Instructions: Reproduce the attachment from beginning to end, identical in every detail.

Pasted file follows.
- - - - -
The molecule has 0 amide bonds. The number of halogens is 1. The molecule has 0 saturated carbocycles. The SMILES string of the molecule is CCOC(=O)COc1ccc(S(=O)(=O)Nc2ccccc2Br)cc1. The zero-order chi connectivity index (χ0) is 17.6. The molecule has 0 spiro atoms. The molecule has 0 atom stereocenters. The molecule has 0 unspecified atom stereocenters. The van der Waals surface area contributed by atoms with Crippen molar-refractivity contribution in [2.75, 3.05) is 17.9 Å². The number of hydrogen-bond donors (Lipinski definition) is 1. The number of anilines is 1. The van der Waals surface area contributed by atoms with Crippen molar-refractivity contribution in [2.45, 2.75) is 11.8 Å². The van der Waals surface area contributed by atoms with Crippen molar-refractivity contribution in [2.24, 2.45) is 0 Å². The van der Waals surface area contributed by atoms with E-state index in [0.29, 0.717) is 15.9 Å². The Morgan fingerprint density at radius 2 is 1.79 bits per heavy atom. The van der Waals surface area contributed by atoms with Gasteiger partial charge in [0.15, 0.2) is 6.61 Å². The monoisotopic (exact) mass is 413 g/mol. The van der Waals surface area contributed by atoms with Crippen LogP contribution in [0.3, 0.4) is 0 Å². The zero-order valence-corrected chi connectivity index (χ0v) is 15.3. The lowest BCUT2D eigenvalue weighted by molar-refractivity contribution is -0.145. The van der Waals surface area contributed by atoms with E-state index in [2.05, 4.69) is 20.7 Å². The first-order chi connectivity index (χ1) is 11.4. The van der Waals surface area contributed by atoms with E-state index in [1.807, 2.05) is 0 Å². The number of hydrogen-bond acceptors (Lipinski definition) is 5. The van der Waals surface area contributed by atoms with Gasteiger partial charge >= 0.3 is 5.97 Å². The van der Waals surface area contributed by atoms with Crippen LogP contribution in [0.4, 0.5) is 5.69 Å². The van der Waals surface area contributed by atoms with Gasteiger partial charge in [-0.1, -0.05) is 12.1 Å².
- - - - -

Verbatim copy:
The molecule has 0 amide bonds. The number of halogens is 1. The molecule has 0 saturated carbocycles. The SMILES string of the molecule is CCOC(=O)COc1ccc(S(=O)(=O)Nc2ccccc2Br)cc1. The zero-order chi connectivity index (χ0) is 17.6. The molecule has 0 spiro atoms. The molecule has 0 atom stereocenters. The molecule has 0 unspecified atom stereocenters. The van der Waals surface area contributed by atoms with Crippen molar-refractivity contribution in [2.75, 3.05) is 17.9 Å². The number of hydrogen-bond donors (Lipinski definition) is 1. The number of anilines is 1. The van der Waals surface area contributed by atoms with Crippen molar-refractivity contribution in [2.45, 2.75) is 11.8 Å². The van der Waals surface area contributed by atoms with Crippen molar-refractivity contribution in [2.24, 2.45) is 0 Å². The van der Waals surface area contributed by atoms with E-state index in [0.29, 0.717) is 15.9 Å². The Morgan fingerprint density at radius 2 is 1.79 bits per heavy atom. The van der Waals surface area contributed by atoms with Gasteiger partial charge in [0.15, 0.2) is 6.61 Å². The monoisotopic (exact) mass is 413 g/mol. The van der Waals surface area contributed by atoms with Crippen LogP contribution in [0.3, 0.4) is 0 Å². The zero-order valence-corrected chi connectivity index (χ0v) is 15.3. The lowest BCUT2D eigenvalue weighted by molar-refractivity contribution is -0.145. The van der Waals surface area contributed by atoms with E-state index in [2.05, 4.69) is 20.7 Å². The first-order chi connectivity index (χ1) is 11.4. The van der Waals surface area contributed by atoms with E-state index in [1.807, 2.05) is 0 Å². The number of hydrogen-bond acceptors (Lipinski definition) is 5. The van der Waals surface area contributed by atoms with Gasteiger partial charge >= 0.3 is 5.97 Å². The van der Waals surface area contributed by atoms with Crippen LogP contribution in [0.4, 0.5) is 5.69 Å². The van der Waals surface area contributed by atoms with Gasteiger partial charge in [-0.1, -0.05) is 12.1 Å².